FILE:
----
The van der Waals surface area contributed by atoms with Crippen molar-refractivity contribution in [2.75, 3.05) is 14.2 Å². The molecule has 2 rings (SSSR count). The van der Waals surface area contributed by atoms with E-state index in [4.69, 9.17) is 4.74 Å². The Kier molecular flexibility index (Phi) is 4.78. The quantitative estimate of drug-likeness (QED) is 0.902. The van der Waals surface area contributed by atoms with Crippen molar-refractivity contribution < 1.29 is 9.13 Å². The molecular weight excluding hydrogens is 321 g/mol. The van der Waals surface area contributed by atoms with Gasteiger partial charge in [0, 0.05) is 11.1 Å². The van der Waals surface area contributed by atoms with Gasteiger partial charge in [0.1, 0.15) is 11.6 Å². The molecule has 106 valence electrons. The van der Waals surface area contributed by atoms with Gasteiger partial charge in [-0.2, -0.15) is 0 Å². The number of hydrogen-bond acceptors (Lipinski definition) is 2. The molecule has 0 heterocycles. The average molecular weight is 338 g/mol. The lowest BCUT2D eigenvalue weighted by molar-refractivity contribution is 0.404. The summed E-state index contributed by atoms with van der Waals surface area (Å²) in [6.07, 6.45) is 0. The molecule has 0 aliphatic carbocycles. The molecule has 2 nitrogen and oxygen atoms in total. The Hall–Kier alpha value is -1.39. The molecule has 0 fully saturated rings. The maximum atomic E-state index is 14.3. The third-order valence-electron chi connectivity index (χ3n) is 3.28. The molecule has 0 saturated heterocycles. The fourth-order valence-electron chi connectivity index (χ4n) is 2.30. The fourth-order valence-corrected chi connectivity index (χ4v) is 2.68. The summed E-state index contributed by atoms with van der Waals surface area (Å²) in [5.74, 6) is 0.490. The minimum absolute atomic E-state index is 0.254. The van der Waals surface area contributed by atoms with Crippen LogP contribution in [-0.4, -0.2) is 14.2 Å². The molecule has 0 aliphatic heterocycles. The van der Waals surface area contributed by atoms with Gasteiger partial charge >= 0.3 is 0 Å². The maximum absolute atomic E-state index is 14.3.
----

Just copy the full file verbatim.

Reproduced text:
The van der Waals surface area contributed by atoms with Crippen molar-refractivity contribution in [2.75, 3.05) is 14.2 Å². The molecule has 2 rings (SSSR count). The van der Waals surface area contributed by atoms with E-state index in [4.69, 9.17) is 4.74 Å². The Kier molecular flexibility index (Phi) is 4.78. The quantitative estimate of drug-likeness (QED) is 0.902. The van der Waals surface area contributed by atoms with Crippen molar-refractivity contribution < 1.29 is 9.13 Å². The molecular weight excluding hydrogens is 321 g/mol. The van der Waals surface area contributed by atoms with Gasteiger partial charge in [0, 0.05) is 11.1 Å². The van der Waals surface area contributed by atoms with Gasteiger partial charge in [0.1, 0.15) is 11.6 Å². The molecule has 106 valence electrons. The van der Waals surface area contributed by atoms with Gasteiger partial charge in [-0.2, -0.15) is 0 Å². The number of hydrogen-bond acceptors (Lipinski definition) is 2. The molecule has 0 heterocycles. The average molecular weight is 338 g/mol. The lowest BCUT2D eigenvalue weighted by molar-refractivity contribution is 0.404. The summed E-state index contributed by atoms with van der Waals surface area (Å²) in [6.07, 6.45) is 0. The molecule has 0 aliphatic carbocycles. The molecule has 2 nitrogen and oxygen atoms in total. The Hall–Kier alpha value is -1.39. The molecule has 0 fully saturated rings. The maximum atomic E-state index is 14.3. The third-order valence-electron chi connectivity index (χ3n) is 3.28. The molecule has 0 saturated heterocycles. The fourth-order valence-electron chi connectivity index (χ4n) is 2.30. The fourth-order valence-corrected chi connectivity index (χ4v) is 2.68. The summed E-state index contributed by atoms with van der Waals surface area (Å²) in [5.74, 6) is 0.490. The minimum absolute atomic E-state index is 0.254. The van der Waals surface area contributed by atoms with Crippen LogP contribution in [-0.4, -0.2) is 14.2 Å². The molecule has 0 aliphatic heterocycles. The van der Waals surface area contributed by atoms with Gasteiger partial charge >= 0.3 is 0 Å². The maximum absolute atomic E-state index is 14.3.